St Albans blind veteran to march in London on Remembrance Sunday
PUBLISHED: 09:00 10 November 2018
A blind veteran from St Albans is set to march at the Cenotaph in London to mark the centenary of World War I.
Mike Tetley MBE, 88, will be marching on Sunday, November 11 with the charity Blind Veterans UK to commemorate the Armistice, alongside 100 other visually impaired ex-service men and women.
He said: “I have marched every year at the Cenotaph since 1960 but this year has an extra significance with the anniversary of the end of the First World War.
“My father fought in WWI in East Africa, which is how, eventually, I ended up in Kenya. A lot of people don’t realise the numbers lost there, particularly in the Carrier Corps - tens of thousands of those men died and they’re almost completely forgotten. I will be remembering them.”
Mike was conscripted while living in Kenya in 1953. His knowledge of Swahili led to a transfer into the King’s African Rifles, where he took part in British efforts to suppress the Mau Mau rebellion.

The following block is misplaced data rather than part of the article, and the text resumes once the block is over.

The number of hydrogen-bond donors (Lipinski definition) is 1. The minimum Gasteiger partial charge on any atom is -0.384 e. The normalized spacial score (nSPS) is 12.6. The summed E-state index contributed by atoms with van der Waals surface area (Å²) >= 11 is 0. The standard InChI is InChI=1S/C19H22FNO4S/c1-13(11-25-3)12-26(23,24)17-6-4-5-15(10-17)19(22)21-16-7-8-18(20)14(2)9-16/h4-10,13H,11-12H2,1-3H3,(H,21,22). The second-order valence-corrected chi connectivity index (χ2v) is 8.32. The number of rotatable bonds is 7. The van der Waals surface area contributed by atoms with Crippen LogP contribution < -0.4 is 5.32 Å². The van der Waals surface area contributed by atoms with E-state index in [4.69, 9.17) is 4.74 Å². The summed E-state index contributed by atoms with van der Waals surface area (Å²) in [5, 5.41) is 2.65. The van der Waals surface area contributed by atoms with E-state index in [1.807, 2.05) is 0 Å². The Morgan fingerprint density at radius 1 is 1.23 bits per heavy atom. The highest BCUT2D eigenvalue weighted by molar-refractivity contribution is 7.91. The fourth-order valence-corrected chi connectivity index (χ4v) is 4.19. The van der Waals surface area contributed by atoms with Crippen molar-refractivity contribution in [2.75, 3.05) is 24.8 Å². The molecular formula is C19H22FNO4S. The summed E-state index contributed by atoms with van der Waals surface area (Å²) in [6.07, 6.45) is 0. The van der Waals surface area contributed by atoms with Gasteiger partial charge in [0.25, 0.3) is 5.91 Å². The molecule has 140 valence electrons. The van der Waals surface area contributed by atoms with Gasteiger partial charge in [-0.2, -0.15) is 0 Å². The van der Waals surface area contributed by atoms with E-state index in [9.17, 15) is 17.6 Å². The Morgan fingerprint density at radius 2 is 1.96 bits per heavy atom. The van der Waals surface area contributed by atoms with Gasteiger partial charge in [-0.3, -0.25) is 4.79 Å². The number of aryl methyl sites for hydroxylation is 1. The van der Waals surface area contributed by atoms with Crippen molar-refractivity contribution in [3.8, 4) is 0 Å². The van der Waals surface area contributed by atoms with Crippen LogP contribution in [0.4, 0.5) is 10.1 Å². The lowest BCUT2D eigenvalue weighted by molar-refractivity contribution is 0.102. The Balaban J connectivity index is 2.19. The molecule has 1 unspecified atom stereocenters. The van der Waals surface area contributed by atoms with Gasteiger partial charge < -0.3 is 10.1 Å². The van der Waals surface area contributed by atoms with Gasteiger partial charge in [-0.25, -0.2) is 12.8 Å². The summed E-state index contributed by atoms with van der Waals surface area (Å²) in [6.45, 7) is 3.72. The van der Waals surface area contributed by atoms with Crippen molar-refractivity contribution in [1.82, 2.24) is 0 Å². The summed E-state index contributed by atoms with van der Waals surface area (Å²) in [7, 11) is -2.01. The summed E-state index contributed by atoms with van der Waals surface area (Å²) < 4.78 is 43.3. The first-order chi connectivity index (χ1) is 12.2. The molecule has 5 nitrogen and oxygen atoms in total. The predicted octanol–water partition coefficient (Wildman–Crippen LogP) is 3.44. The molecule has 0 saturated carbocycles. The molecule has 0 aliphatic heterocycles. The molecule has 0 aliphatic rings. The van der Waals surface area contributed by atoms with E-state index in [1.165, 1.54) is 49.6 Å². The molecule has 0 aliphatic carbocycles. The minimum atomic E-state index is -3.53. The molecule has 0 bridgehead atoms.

In 1954 Mike was shot in the head, changing his life forever.
He said: “I got a bullet which went in my right ear and blew out my left eye and left me with no light perception. I remember a terrible pain, stooping to pick up my gun, and then everything went black.
“Seven men then came to cut me up - my batman stood alone over me, and he killed all seven before they could get to me. So I was lucky.”
Mike returned to Britain six weeks later and spent a year with Blind Veterans UK (then St Dunstan’s) at their centre in Sussex. There he recuperated from his injuries and learnt braille, with the charity funding his training as a physiotherapist - a career he continues to this day.
Retired Major General Nick Caplin CB, chief executive of Blind Veterans UK, said: “Remembrance Sunday is a very poignant time for our blind veterans as we reflect on the sacrifice and service of all members of the Armed Forces.
“Blind Veterans UK was founded in 1915 in response to the more than 3,000 veterans who were blinded as a result of the First World War.
“Today we support more blind veterans than ever before in our history, but we know there are many more who still need our support to rebuild their lives following their sight loss.”
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